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Profusely Illustrated with Reproductions from Original Photographs, Original
The Story of a Martyr
66 GREAT and good man lies dead, and the nation mourns.
Such was the sentiment felt in millions of hearts of citi
zens of the United States of America when, on the morning of Saturday, the 14th of September, 1901, the sad tidings were flashed from end to end of the country that their revered and honored President was no more. During the days of that terrible week which succeeded the treacherous assault upon the life of the National Executive, when trusting himself most fully to the honor and good-will of his people, hope wrestled with dread in the hearts of Americans of every type of political faith, every sentiment of national policy. The opponents as well as the supporters of the President stood in spirit by that bedside where the life of one of their noblest was ebbing away, and if silent prayer could ever change the course of nature, it would have been changed in these fateful days.
Hope for a time triumphed over despair, and the hearts of the people throbbed with gladness when it seemed as if the fell purpose of the assassin was about to be foiled, and our President restored to health and vigor to finish the work which he had been chosen by the voice of the nation to fulfil. Alas! no one knew that dark disease was even then mining deep within, that death had set his lurid seal
upon that noble brow, and that minutes, instead of months or years, inarked the term of the President's future life.
Hence, when the shock at length came, it was a terrible one. An universal spasm of grief passed from end to end of the land. From far eastern Maine to the western land of gold, from the
great lakes of the north to the great gulf of the south, the senti. ment of deep regret, the feeling of intense sadness, filled every soul. Never was a man more deeply and widely mourned, not even the sainted Lincoln, nor the warmly esteemed Garfield, America's two former martyrs to integrity and high-mindedness in the Presidential chair. The shock fell with sudden and irresistible force, and for an interval the whole nation swung downward into the vale of grief, only slowly to rise again from under the force of that dread blow.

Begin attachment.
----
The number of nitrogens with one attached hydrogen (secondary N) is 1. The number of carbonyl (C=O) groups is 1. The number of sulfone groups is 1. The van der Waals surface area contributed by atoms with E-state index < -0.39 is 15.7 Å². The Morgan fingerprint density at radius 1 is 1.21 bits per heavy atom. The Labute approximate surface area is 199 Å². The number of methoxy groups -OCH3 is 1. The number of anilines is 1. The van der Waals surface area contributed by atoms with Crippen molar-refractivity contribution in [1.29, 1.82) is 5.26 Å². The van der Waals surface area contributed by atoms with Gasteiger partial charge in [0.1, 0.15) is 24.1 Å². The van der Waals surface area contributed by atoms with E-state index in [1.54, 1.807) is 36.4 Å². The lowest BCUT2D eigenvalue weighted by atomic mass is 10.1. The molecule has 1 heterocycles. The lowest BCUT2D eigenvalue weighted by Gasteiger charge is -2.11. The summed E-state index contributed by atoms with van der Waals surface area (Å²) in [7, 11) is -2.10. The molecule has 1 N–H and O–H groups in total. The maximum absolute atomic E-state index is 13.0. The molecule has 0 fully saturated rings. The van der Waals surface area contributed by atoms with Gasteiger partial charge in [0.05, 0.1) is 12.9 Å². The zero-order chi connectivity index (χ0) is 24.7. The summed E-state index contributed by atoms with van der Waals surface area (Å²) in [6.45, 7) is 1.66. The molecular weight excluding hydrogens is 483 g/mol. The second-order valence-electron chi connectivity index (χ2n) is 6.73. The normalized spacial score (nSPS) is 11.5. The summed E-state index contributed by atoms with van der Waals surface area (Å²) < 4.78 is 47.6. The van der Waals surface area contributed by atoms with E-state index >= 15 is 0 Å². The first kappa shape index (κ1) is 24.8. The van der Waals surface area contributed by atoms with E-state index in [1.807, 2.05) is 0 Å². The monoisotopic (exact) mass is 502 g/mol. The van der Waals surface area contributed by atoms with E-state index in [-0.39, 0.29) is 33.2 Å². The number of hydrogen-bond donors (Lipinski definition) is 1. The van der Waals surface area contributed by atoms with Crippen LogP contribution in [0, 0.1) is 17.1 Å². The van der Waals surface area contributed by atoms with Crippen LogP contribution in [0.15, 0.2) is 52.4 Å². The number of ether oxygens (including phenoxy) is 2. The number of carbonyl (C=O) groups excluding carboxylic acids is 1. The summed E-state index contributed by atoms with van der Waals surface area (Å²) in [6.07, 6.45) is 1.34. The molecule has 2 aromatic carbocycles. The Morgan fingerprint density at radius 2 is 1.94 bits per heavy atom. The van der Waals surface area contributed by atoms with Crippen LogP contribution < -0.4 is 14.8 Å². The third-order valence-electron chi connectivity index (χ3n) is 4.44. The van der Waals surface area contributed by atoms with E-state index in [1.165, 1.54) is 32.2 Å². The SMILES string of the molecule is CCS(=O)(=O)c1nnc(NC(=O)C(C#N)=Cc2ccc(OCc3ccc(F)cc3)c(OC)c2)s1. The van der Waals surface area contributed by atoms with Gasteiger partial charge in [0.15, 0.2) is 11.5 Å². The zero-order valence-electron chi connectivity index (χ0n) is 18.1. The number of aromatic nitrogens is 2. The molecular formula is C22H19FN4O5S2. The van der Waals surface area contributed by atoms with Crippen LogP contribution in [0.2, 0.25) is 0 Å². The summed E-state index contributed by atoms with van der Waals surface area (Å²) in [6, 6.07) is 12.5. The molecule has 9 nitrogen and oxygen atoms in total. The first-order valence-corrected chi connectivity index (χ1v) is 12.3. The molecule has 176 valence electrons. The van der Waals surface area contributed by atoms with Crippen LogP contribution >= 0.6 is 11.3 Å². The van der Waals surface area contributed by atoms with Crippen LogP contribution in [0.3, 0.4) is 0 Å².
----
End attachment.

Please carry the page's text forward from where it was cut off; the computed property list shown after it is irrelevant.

Never was there a crime more without purpose, more without possible good effect. William McKinley was no oppressor of the people, no irresponsible and cruel autocrat. No act of his had ever, from evil intent, taken the bread from one man's hand, the hope from one man's heart. He was the representative of the people's will, not their master. Chosen by the votes of a majority of the citizens to execute their laws and administer their affairs, he had devoted himself seriously and conscientiously to this purpose, and no one, not even those who most opposed his policy, ever in their hearts accused him of self-seeking, of a disregard for the obligations of his oath of office, of anything other than an earnest desire to do what in his judgment seemed the best thing for the good of the people as a whole.
There was no benefit conceivable to be gained by his cruel taking off; nothing but evil-evil, deep-dyed evil-in the act. Even the opponents of his policy could not hope but that this policy would be pursued by the strong and able man who would succeed him in the Presidential chair. Only the counsels of insensate anarchy, the whisperings of a demon viler than Satan, could have inspired such a deed; and for the man, if it is just to call him man, that struck the blow, only a single excuse exists, that his brain had been turned by the dark conspiracies in which he was involved, and that it was at the instigation of a fanaticism excited to the pitch of insanity that the deed was done.